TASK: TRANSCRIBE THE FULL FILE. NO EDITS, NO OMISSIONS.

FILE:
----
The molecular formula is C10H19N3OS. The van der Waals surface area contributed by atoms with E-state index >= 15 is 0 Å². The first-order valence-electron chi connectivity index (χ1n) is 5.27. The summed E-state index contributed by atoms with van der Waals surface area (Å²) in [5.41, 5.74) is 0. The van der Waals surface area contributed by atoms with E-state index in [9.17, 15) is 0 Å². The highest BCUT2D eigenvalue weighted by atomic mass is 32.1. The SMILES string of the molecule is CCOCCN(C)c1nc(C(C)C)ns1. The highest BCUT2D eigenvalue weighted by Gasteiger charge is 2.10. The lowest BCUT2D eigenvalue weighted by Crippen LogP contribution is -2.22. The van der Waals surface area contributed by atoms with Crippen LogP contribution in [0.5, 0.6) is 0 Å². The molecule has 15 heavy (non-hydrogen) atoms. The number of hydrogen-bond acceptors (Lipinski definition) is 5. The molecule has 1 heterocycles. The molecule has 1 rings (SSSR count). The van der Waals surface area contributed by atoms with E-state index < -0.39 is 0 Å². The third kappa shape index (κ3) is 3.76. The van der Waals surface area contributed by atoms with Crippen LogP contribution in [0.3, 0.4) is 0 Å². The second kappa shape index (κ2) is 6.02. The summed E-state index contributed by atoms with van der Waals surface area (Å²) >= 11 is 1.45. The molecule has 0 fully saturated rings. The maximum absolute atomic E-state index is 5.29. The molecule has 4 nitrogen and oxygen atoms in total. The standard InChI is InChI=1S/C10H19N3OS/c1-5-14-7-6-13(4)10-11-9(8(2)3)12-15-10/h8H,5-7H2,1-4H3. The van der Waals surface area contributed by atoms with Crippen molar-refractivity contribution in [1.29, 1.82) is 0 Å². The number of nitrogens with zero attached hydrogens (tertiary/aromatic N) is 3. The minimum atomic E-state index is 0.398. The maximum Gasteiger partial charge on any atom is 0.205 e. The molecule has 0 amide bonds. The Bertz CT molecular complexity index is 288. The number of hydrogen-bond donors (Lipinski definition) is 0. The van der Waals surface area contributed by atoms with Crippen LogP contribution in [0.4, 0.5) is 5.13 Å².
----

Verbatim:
The molecular formula is C10H19N3OS. The van der Waals surface area contributed by atoms with E-state index >= 15 is 0 Å². The first-order valence-electron chi connectivity index (χ1n) is 5.27. The summed E-state index contributed by atoms with van der Waals surface area (Å²) in [5.41, 5.74) is 0. The van der Waals surface area contributed by atoms with E-state index in [9.17, 15) is 0 Å². The highest BCUT2D eigenvalue weighted by atomic mass is 32.1. The SMILES string of the molecule is CCOCCN(C)c1nc(C(C)C)ns1. The highest BCUT2D eigenvalue weighted by Gasteiger charge is 2.10. The lowest BCUT2D eigenvalue weighted by Crippen LogP contribution is -2.22. The van der Waals surface area contributed by atoms with Crippen LogP contribution in [0.5, 0.6) is 0 Å². The molecule has 15 heavy (non-hydrogen) atoms. The number of hydrogen-bond acceptors (Lipinski definition) is 5. The molecule has 1 heterocycles. The molecule has 1 rings (SSSR count). The van der Waals surface area contributed by atoms with E-state index < -0.39 is 0 Å². The third kappa shape index (κ3) is 3.76. The van der Waals surface area contributed by atoms with Crippen LogP contribution in [0.3, 0.4) is 0 Å². The second kappa shape index (κ2) is 6.02. The summed E-state index contributed by atoms with van der Waals surface area (Å²) >= 11 is 1.45. The molecule has 0 fully saturated rings. The maximum absolute atomic E-state index is 5.29. The molecule has 4 nitrogen and oxygen atoms in total. The standard InChI is InChI=1S/C10H19N3OS/c1-5-14-7-6-13(4)10-11-9(8(2)3)12-15-10/h8H,5-7H2,1-4H3. The van der Waals surface area contributed by atoms with Crippen molar-refractivity contribution in [1.29, 1.82) is 0 Å². The number of nitrogens with zero attached hydrogens (tertiary/aromatic N) is 3. The minimum atomic E-state index is 0.398. The maximum Gasteiger partial charge on any atom is 0.205 e. The molecule has 0 amide bonds. The Bertz CT molecular complexity index is 288. The number of hydrogen-bond donors (Lipinski definition) is 0. The van der Waals surface area contributed by atoms with Crippen LogP contribution in [0.4, 0.5) is 5.13 Å².